By signing onto EITI, Senegal can demonstrate that transparency and accountability are priorities for the nation.
Kathryn Martorana was the former extractive industries campaign coordinator at Oxfam America.
Protests broke out in Senegal last Thursday over a bill introduced to Parliament which would change the constitution to lower the threshold of votes needed to win the first round of presidential elections. With elections set to occur in February 2012, this could mark the beginning of a turbulent time for the usually peaceful democratic West African nation, making national financial transparency in the country’s oil, gas, and mining sectors more important now than ever before.
When I visited the Sabodala gold mining region of eastern Senegal in 2010, community frustrations were palpable. A community of 500 inhabitants, the village of Faloumbou’s land, livelihood and water quality continued to be significantly impacted by the presence of the mining operations. No longer able to utilize once fertile farmland, community members were having difficulty making a living. With high rates of illiteracy, it’s difficult for citizens to capitalize on the few highly technical jobs offered by mining corporations. Only experiencing the harmful impacts of mining has made community members skeptical, if not angry because of the government’s lack of accountability for protecting its own citizens from economic harm.
In Transparency International’s 2010 Corruption Perception Index, Senegal ranks a meager 2.9 on a 1-10 scale. Relatively new to gold production, Senegal has an opportunity to take the negative lessons from its neighbors, and use the flow of revenues from the industry to help the nation prosper. Ghana, a fellow gold producer, has been hosting international mining corporations for decades but has been unable to spread the wealth of the mineral amongst its citizens.
Supporting the Extractive Industries Transparency Initiative (EITI) is one way countries like Senegal can enhance transparency and accountability in the sector. EITI, a voluntary initiative where corporations disclose how much money they are giving to governments and governments disclose how much revenues they are receiving from corporations, is an initial step for countries to mitigate far greater problems such as political corruption and regional insecurity, an unfortunate result of the instability caused by some operations.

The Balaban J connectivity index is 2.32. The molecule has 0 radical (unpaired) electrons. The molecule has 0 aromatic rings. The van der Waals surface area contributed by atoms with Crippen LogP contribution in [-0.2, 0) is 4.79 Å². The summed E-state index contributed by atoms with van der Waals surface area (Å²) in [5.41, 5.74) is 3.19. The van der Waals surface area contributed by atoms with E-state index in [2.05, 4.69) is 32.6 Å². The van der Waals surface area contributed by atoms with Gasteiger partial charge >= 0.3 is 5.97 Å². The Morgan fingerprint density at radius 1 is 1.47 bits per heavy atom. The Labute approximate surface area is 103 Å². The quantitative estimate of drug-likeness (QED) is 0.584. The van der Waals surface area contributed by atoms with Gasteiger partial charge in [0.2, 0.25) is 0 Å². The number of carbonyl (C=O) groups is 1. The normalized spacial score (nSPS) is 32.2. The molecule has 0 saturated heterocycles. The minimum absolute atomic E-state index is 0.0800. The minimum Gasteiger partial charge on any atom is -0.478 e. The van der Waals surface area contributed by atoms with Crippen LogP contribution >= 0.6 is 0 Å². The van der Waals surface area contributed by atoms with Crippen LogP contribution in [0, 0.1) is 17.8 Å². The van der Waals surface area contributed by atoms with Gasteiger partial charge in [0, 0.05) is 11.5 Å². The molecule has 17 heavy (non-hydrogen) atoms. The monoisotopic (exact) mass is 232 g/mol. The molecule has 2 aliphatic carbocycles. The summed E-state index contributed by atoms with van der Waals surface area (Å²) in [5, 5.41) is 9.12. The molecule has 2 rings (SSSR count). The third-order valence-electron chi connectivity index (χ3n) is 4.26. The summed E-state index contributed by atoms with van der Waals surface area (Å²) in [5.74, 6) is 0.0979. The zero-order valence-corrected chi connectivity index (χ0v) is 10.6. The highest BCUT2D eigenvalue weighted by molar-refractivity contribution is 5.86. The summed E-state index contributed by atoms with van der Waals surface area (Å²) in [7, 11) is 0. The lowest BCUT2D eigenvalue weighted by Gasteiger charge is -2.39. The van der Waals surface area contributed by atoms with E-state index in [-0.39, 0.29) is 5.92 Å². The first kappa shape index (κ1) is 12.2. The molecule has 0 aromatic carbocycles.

However, EITI has its limitations. Payment disclosure often includes outdated information and is reported at the broader country-level, leaving civil society unable to drill down to specific project-level payments. National governments aren’t the only ones echoing the call for transparency, U.S. corporations such as Chevron, Hess, and Exxon and national and international NGOs such as Oxfam America, Revenue Watch Institute and the Open Society Institute are all supporting members of EITI. These NGOs also supported passage of the Dodd-Frank Financial Reform Bill which compliments EITI through requiring all extractives companies registered under the Securities and Exchange Commission to disclose payments made to foreign governments.
Senegal’s adoption of EITI would help strengthen civil society’s role in monitoring the government’s use of resource revenues. Accessing information on extractives revenue flows will help citizens hold their government accountable for what it is doing with the money. Is it being spent on building institutions that serve citizen needs? Strengthening the national education system? Ideally, the government along with civil society would develop a comprehensive plan for managing the revenues prior to production which would feed into a broader national development strategy.
The world has witnessed the repercussions of marginalizing citizens in resource-rich countries such as in Nigeria, a country rife with insecurity, which is creating a burgeoning of issues that is affecting the overall governance of the nation. Initiatives like EITI can be a starting point for preventing such calamities. Additionally, the instability in resource-rich countries can be a breeding ground for terrorism, which capitalizes on disenfranchised populations. It is in the interest of the United States and other developed countries to support the emergence of transparent, democratic, and equitable nations that will provide increased stability in the international economy and contribute to a more secure world. By signing onto EITI, Senegal can demonstrate that transparency and accountability are priorities for the nation.